Make your wars quick

A battle showing 75% victory. But only with 100% can you actually grasp what you desire.
After 16 months of war, our attempts to capture Lombardia are thwarted by an allied army from the north. Best to declare a White Peace before putting our Knights — including our heir — at risk.
Image: Paradox Interactive via Polygon

Raising an army is an expensive proposition, and keeping it fed and watered while on the march is more expensive still. If and when you go to war, keep it short. Have a plan ahead of time to do the most damage possible, and if things aren’t going your way, then sue for peace as quickly as possible.

To declare war, you’ll first need a reason why — a casus belli. Once the troops start marching, you’ll be able to note the war’s progress in the lower right corner. Click on the shield of the house against which you’re fighting, and you’ll pull up a new menu overlay that tracks the progress of the conflict. The goal is to get your war score all the way to 100. Only then can you Enforce Demands — that is, secure the goal of your casus belli.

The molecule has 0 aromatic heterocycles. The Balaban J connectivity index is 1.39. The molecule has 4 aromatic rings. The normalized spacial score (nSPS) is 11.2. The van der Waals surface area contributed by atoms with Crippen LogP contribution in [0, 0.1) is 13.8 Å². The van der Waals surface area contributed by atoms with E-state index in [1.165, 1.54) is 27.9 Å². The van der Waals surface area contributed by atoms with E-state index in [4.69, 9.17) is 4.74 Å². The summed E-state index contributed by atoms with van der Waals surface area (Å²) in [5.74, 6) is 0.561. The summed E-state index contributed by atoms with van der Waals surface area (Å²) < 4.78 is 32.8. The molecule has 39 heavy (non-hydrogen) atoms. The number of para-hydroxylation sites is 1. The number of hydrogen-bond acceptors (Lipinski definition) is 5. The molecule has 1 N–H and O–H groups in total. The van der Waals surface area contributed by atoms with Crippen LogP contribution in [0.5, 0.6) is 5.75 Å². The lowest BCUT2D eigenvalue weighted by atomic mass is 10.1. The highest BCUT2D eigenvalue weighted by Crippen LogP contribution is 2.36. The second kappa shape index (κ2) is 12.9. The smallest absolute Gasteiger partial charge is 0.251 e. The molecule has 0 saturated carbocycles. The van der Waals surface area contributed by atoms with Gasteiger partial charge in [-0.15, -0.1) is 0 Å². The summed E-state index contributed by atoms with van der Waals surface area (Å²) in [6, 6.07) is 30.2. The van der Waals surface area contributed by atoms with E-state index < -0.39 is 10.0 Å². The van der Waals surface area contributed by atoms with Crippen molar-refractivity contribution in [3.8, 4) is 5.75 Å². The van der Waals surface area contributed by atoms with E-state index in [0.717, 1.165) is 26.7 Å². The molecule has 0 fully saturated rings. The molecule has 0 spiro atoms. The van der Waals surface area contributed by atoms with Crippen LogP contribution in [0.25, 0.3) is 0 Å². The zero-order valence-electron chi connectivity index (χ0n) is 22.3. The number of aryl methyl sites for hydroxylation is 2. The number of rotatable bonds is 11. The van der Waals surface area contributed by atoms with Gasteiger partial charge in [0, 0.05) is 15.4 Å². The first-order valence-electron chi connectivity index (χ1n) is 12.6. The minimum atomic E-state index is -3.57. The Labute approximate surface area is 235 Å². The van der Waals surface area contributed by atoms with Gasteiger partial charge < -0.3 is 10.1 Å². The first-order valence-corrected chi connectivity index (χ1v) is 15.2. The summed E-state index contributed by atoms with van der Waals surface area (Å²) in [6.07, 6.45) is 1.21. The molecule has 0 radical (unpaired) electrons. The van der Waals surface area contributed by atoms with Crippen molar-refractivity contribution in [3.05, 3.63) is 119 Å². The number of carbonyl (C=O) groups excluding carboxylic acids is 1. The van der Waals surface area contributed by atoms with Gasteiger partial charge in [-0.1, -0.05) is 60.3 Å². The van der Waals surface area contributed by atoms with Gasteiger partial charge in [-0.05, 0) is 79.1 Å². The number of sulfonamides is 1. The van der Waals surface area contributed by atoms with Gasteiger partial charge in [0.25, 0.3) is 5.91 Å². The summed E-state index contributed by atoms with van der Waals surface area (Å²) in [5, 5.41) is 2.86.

What increases your war score the fastest? Winning battles, taking fortresses and territories, and capturing high-profile prisoners.

Want to win more battles? Stop chasing armies around the map. Instead, focus on pinning them up against terrain like mountains or water. To do this, stop your armies periodically and split them using the buttons in the upper right corner of the army tab itself. Now you’ve got two forces that can perform a pincer-like maneuver. Once you’ve laid siege to a fortress, you can even split off just enough soldiers to keep the siege going while placing another army in the field to run interference.

An army on the march, raised for war alongside the Holy Roman Emperor, is no longer needed... now that he’s dead.
Your armies will show up in the lower left-hand corner of the screen. Use the buttons along the top and bottom of the box to split them up as needed.
Image: Paradox Interactive via Polygon

Play your cards right as you’re pursuing your enemies, and you’ll even be able to select favorable ground — places on the map where you have a defensive or offensive advantage. Check your Martial’s and your Knights’ character sheets for details on where they fight best.

Want to take more fortresses and territories? Build siege weapons, but take it easy once the walls are breached. Pouring your troops through the gap will cost many more lives than just sitting it out. But, sometimes, speed is of the essence. Siege weapons give you more flexibility.

Want to take more prisoners? Know where your enemies live. Use the dynasty menu to locate your enemy’s husband, wife, or heir. Then push hard and fast into the city where they live for a chance to capture them alive.